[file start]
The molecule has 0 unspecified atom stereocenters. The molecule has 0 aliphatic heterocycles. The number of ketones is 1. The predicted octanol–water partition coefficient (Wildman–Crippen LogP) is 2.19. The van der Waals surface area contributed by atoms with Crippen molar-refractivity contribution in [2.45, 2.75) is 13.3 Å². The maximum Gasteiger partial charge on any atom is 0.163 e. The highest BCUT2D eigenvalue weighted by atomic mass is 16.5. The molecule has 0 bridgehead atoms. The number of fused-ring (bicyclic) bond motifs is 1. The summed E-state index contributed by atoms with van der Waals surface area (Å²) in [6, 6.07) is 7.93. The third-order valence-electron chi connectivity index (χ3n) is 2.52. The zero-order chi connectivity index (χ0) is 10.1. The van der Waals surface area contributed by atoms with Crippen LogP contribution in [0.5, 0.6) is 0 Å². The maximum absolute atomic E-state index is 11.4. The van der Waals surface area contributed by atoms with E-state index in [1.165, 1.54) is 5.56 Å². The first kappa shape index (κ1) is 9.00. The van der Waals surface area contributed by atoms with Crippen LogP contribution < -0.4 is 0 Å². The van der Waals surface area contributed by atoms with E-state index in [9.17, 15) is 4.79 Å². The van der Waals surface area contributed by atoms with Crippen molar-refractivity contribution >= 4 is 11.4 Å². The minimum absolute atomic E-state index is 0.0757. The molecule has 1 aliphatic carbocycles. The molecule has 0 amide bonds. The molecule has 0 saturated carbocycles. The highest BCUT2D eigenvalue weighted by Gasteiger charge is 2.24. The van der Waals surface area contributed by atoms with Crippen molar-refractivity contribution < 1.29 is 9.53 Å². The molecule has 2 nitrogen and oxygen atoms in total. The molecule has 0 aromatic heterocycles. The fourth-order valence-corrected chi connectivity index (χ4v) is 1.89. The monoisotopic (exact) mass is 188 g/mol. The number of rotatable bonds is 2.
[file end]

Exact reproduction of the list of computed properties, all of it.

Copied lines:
The molecule has 0 unspecified atom stereocenters. The molecule has 0 aliphatic heterocycles. The number of ketones is 1. The predicted octanol–water partition coefficient (Wildman–Crippen LogP) is 2.19. The van der Waals surface area contributed by atoms with Crippen molar-refractivity contribution in [2.45, 2.75) is 13.3 Å². The maximum Gasteiger partial charge on any atom is 0.163 e. The highest BCUT2D eigenvalue weighted by atomic mass is 16.5. The molecule has 0 bridgehead atoms. The number of fused-ring (bicyclic) bond motifs is 1. The summed E-state index contributed by atoms with van der Waals surface area (Å²) in [6, 6.07) is 7.93. The third-order valence-electron chi connectivity index (χ3n) is 2.52. The zero-order chi connectivity index (χ0) is 10.1. The van der Waals surface area contributed by atoms with Crippen LogP contribution in [0.5, 0.6) is 0 Å². The maximum absolute atomic E-state index is 11.4. The van der Waals surface area contributed by atoms with E-state index in [1.165, 1.54) is 5.56 Å². The first kappa shape index (κ1) is 9.00. The van der Waals surface area contributed by atoms with Crippen LogP contribution < -0.4 is 0 Å². The van der Waals surface area contributed by atoms with E-state index in [9.17, 15) is 4.79 Å². The van der Waals surface area contributed by atoms with Crippen molar-refractivity contribution >= 4 is 11.4 Å². The minimum absolute atomic E-state index is 0.0757. The molecule has 1 aliphatic carbocycles. The molecule has 0 amide bonds. The molecule has 0 saturated carbocycles. The highest BCUT2D eigenvalue weighted by Gasteiger charge is 2.24. The van der Waals surface area contributed by atoms with Crippen molar-refractivity contribution < 1.29 is 9.53 Å². The molecule has 2 nitrogen and oxygen atoms in total. The molecule has 0 aromatic heterocycles. The fourth-order valence-corrected chi connectivity index (χ4v) is 1.89. The monoisotopic (exact) mass is 188 g/mol. The number of rotatable bonds is 2.